How to Buy the Right Mobile Phone

To buy the right cell (mobile) phone you will need to take a variety of factors into consideration. There are many cell phones available, and some are definitely better than others. Not all cell phones are intended for the same end user though.


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    If you plan on purchasing a cell phone at a discounted price by signing a contract with a mobile phone carrier, it is important to first choose the carrier. Factors to take into account when choosing a carrier are coverage, price, texting/web/multimedia plans, customer service ratings.
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    Once you've determined a carrier, or if you will be purchasing an unlocked phone at full retail price, use a phone finder such as the one on Phone Scoop's website (listed in External Links).
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    If you are a non-technical user (you want to use the cell phone exclusively as a phone, not a handheld game console or pocket-pc), then features such as a camera, mp3 ring tones, video playback and messaging are not needed.
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    If you are a mid-range user, look at phones that have features such as a camera or mp3 ring tone support. Mid-range users tend not to purchase phones with multimedia players as these tend to add a significant cost increase.
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    If you are a high-end user, look into features such as mp3 playback, support for trans-flash expansion cards, a camera over 1 mega-pixel, video playback, or blue tooth.
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    If you are a real hacker and want to learn a lot, think about the open, programmable device that runs Maemo, OpenMoko or something similar. Such phones, however, are really more for studying and may be less convenient in the daily use.
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    Decide what you want, what you will use the phone for, and most importantly what kind of cell phone user you are.
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    Consider the type of person you are. Ask yourself if you misplace things often or if you drop things often. Choose a cell phone that is covered by cell phone insurance. An additional fee is required per month but it will save you hundreds of dollars if your phone is lost, stolen or if there is any physical or liquid damage.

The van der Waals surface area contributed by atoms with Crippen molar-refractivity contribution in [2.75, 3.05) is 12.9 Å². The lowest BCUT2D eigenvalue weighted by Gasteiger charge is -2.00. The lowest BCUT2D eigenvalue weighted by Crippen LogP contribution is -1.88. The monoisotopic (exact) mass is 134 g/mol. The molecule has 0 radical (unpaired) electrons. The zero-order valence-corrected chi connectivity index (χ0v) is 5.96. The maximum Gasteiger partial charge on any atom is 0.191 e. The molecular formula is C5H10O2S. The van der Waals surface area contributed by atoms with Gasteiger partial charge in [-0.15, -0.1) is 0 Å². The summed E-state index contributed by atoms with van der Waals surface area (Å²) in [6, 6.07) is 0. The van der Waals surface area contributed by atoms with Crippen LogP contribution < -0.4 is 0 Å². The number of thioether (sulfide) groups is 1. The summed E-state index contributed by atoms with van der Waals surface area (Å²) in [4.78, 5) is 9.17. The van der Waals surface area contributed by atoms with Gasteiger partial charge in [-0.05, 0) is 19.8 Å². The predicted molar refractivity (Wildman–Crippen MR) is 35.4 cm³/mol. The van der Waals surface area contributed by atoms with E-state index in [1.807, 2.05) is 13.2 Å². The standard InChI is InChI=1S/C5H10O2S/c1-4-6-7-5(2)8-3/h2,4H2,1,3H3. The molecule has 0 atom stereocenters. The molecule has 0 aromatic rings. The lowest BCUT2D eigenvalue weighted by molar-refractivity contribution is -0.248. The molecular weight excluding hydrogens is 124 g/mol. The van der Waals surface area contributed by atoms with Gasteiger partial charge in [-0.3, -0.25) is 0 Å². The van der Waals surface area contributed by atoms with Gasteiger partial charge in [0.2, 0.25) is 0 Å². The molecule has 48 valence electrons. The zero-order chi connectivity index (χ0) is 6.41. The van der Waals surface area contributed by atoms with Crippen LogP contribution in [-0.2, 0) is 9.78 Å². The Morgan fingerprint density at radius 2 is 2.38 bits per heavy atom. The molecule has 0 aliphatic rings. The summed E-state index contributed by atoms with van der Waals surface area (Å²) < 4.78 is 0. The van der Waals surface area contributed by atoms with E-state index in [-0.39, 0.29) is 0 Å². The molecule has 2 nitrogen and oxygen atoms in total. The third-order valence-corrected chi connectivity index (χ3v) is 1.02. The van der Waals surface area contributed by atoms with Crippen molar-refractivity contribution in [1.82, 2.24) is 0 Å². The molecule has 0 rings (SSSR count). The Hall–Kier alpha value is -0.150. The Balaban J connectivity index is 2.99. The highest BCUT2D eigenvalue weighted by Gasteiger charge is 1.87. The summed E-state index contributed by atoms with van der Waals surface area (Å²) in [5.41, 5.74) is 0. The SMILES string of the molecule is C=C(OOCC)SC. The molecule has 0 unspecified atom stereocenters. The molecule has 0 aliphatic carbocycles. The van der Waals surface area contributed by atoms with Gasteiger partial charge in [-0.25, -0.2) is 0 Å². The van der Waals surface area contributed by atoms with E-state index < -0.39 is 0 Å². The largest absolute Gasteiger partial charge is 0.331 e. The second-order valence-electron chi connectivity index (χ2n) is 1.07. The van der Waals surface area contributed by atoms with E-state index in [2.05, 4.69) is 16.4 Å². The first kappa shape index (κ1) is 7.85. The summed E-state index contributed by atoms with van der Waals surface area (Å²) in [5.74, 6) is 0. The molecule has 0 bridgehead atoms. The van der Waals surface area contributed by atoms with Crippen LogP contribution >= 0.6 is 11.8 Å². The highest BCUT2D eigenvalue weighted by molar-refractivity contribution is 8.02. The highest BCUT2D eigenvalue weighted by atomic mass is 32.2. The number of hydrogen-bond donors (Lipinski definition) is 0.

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    Many phones have some frustrating "features" that are not immediately apparent. For example: only displaying the time when service is available, limits on text message storage, and shutdown sounds that can't be turned off (really embarrassing at the movies). Ask a sale person or a friend who owns the same model about specific features before you buy.
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    When considering whether to purchase your new mobile phone handset consider searching online resources with independent user reviews. Often if a handset has been out for a month users will have already found out about any major problems with their handset and posted on a consumer websites. You can be confident you are choosing the right mobile phone before making your high ticket purchase.
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    If you are intending to buy your new mobile phone online for further savings it can be worth popping into your local dealer first. Get a feel for the handsets and a look at the various sizes, display screens and operating systems to see what best suits your personal abilities and hand size. You can also get demonstrations and any questions you may have. They will try to encourage you to sign up but you can always say no thanks once you have the information you want. Then go home and check online for better offers.


  • Purchase accessories from a corporate store of your cell phone provider because there is a separate warranty for them. If you buy a headset on the street for five dollars you can't take it back if it breaks. At a corporate store you may pay more but it can be exchanged through the warranty program for 1 full year. Always keep a receipt.


  • Do not go out and "impulse buy" a cell phone. This will most likely result in purchasing a phone with too few/many features.
  • Take full advantage of the 30 day trial period to check out your phone and network quality for your area. Ask what charges you'll be responsible for if you change your mind and go with another carrier altogether. You can be held responsible for activation fees, prorated service fees, taxes, etc., which can add up quickly. Many people are surprised that the trial period isn't "Free" and processing returned equipment and refunds can take weeks.
  • Different phones also get different reception, so you could have a carrier with really good service, but a phone with poor reception and sound quality! Check this out too.
  • Different phones give off different amounts of radiation. If you are concerned about this, check the SAR rating for the model you plan on purchasing on the FCC's website. 1.6 watts per kilogram is the highest allowable radiation level in the United States.
  • Be aware that even with insurance most phones are not covered for liquid damage(see related article below).

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Categories: Cell Phones